Obama Won't Alter Pollard's Parole to Allow Travel to Israel

  • Israeli leader regrets he couldn't get Pollard released before
  • `I almost succeeded' once or twice, Netanyahu tells cabinet

Jonathan Pollard leaves a New York court house after 30 years in prison.

Photographer: Spencer Platt/Getty Images

Prime Minister Benjamin Netanyahu expressed confidence that Jonathan Pollard, who was paroled last week after serving 30 years in U.S. prison as a convicted spy, will eventually be allowed to come to Israel.

Noting years of direct appeals he made to U.S. leaders for Pollard’s freedom, Netanyahu offered Israel’s “appreciation” Sunday for the former naval intelligence analyst’s release, even though he cannot leave the U.S. for five years and must wear an ankle bracelet transmitter to record his whereabouts.

“As someone who was very active for his release over the years with U.S. presidents Clinton and Obama, I regret that we were not able to get him out earlier,” Netanyahu said at his weekly cabinet meeting in Jerusalem, according to remarks his office sent by e-mail. “I almost succeeded once or even twice, but I am glad he was released to freedom, relatively. In the future, I am certain that we will see him in the country.”

President Barack Obama has no plans to grant permission for Pollard to travel to Israel, Deputy National Security Adviser Ben Rhodes told reporters Nov. 20, adding that Netanyahu has regularly raised the issue in conversations with the U.S. leader.

At points during efforts to broker an Israeli-Palestinian peace accord, U.S. negotiators have discussed releasing Pollard as an inducement for Israeli compromise, but the proposal repeatedly fell through.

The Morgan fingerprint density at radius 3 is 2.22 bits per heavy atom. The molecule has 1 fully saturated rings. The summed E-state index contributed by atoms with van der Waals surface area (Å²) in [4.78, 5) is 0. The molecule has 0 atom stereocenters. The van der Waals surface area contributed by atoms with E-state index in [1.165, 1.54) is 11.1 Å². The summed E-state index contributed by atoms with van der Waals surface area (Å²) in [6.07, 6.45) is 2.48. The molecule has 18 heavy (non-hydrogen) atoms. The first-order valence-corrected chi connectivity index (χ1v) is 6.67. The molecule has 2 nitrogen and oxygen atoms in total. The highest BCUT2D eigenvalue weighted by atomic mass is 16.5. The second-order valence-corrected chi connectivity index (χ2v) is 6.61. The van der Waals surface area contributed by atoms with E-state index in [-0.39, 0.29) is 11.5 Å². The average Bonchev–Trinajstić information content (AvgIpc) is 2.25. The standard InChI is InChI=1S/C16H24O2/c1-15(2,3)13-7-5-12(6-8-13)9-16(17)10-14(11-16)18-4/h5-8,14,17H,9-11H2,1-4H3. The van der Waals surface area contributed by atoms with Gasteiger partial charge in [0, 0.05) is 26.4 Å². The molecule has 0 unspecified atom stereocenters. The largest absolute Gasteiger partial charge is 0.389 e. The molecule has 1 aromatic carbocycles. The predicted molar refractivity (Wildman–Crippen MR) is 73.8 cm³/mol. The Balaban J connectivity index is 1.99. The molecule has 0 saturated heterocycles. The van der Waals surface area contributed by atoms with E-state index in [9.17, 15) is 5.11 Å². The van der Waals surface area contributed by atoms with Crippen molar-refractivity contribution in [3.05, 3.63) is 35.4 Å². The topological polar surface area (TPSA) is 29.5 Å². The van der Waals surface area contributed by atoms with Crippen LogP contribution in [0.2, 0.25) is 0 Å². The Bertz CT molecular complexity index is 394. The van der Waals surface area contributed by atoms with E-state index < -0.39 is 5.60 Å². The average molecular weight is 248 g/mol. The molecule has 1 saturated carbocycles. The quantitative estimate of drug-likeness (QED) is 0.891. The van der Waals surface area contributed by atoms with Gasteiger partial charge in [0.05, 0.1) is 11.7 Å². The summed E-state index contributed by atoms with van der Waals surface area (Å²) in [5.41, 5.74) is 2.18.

Pollard, 61, was convicted of passing classified U.S. material to Israel. He was sentenced to life imprisonment on Nov. 21, 1985, and freed last week on parole.

During the cabinet meeting, Netanyahu also condemned the decision by Germany’s KaDeWe department store to honor new European Union guidelines for labeling goods from Israel’s Jewish settlements in the West Bank and Golan Heights. Noting that the store had once been owned by Jews and taken over by the Nazis, Netanyahu called for action by the German government.

“It started with labeling products and now we are told that the products have been removed from the shelves – a boycott in every respect,” Netanyahu said. “We strongly protest this step, which is unacceptable morally, historically and on its merits.”

The EU on Nov. 11 recommended member states label the origin of goods imported from Israeli settlements, which the EU views as having been built in breach of international law and as obstacles to Israeli-Palestinian peacemaking.

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